Posts Tagged Hampshire Fire Protection District seeks tax increase

Hampshire Fire Protection District news (more)

Excerpts from the

With the approval of a referendum to set a tax rate that would add $236,000 to the Hampshire Fire Protection District’s budget, officials are looking to add staff and replace outdated vehicles.

Deputy Fire Chief Trevor Herrmann said the district has taken more than 1,200 calls this year, about 200 of which occurred when the crew was handling multiple calls at once. With the referendum’s passage, the district will increase its personnel levels from four firefighter/paramedics to five every shift starting June 1.

The district will be looking to add between three and five new crew members.

Any revenue left over will go toward the replacement of one of the district’s ambulances and fire engines. The district’s secondary ambulance is 11 years old, while its secondary fire engine is 21 years old.

These investments will not come without a cost to taxpayers. For the owner of a $200,000 home, the new tax rate would amount to an estimated $67 increase in the fire district’s portion of his or her property tax bill. The referendum narrowly advanced in the primary election, winning by a margin of only three votes, 552-549. It then received about 52 percent of the vote in the Nov. 6 election.

Leading up to the election, School District 300 put its support behind the referendum because of its strong partnership with the fire protection district and the reliability it has shown to students and staff.


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Hampshire Fire Protection District news (more)

Excerpts from the

After two failed attempts, the Hampshire Fire Protection District will try again this fall for a property tax increase.

If approved by voters, a binding referendum question on the Nov. 6 ballot would allow the fire district to levy a 0.1 percent tax to create an emergency and rescue fund. The new tax would generate an additional $236,000 to go toward replacing aging equipment and increasing staffing levels, Deputy Chief Trevor Herrmann said.

The owner of a $200,000 home would pay an additional $67 per year in property taxes.

The sole fire station at 202 Washington Ave. is staffed with five people about 25 percent of the time, while all other shifts are covered by four people. To handle a rising number of calls, the district wants to increase its personnel levels to five or six for every shift. That would mean hiring about five additional part-time firefighters. The district currently has six full-time employees and 34 part-timers.

Adding on-duty firefighters around the clock is helpful if crews are called to two or more incidents at once, as was the case nearly 200 times last year. They respond to more than 1,200 calls annually.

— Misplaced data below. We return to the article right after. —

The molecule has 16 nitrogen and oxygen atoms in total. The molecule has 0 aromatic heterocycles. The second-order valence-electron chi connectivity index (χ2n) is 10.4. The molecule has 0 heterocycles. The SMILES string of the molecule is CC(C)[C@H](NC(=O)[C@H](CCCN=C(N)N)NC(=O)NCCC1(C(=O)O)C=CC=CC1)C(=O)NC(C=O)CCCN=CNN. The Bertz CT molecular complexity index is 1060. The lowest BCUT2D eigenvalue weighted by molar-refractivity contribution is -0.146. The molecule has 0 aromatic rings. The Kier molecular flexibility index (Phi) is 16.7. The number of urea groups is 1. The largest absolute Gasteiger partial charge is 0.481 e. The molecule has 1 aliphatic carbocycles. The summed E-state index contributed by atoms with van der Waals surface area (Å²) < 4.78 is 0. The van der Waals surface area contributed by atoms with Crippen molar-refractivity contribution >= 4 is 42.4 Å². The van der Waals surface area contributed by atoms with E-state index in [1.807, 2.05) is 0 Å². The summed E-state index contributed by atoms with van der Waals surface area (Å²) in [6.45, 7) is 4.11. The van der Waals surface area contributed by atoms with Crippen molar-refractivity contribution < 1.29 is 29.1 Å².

Additionally, some revenue generated by the new tax would be used to purchase new apparatus — including a $600,000 fire engine and a $200,000 ambulance — in the next few years. Officials also are seeking grants to help offset new equipment costs.

Similar proposals for a tax increase were shot down by voters in the past two elections. This time around, the district is using social media, community meetings and a citizen committee to help spread the word.

During the district’s first tax hike attempt in 2017, officials also failed to pass a second referendum question seeking a 0.15 percent tax. That extra revenue would have been used to open a second fire station in a rented space near Route 20 and Interstate 90 — an area experiencing economic growth. They now are working on a plan to build a second station on the north side of the district without having to ask taxpayers for more money.

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Hampshire Fire Protection District news

Excerpts from the

If you think spending an extra 46 cents a day would provide peace of mind against the possibility of your house or business going up in flames, you’ll vote yes to a pair of referendum questions from the Hampshire Fire Protection District that would equate to a tax increase of about $167 annually to a taxpayer with a $200,000 home.

Hampshire’s sole fire station on Washington Avenue is staffed with four firefighters at any one time. Deputy Chief Trevor Herrmann would prefer six people on duty, and he’ll have that if the tax increase is approved.

With an extra $480,000, Herrman would rent space near Route 20 and Interstate 90 for two extra firefighters and a paramedic engine to better cover that portion of the 42-square-mile district. Last year the district responded to 1,175 calls, and 350 of them were in that northern part of the district. Response time ranged from 8 to 16 minutes. Adding firefighters at that second location would reduce response by half, authorities say.

The calls for service last year were the most in the department’s history. All told, 475 were fire-related. The added funds wouldn’t be just for new staff; they’ll also go toward replacing a $300,000 tanker and a $250,000 ambulance in the next few years.

If you placed one of the 1,175 calls for service in 2016, we’re fairly certain you’ll vote yes. The rest of the district residents should follow suit.

thanks Ron

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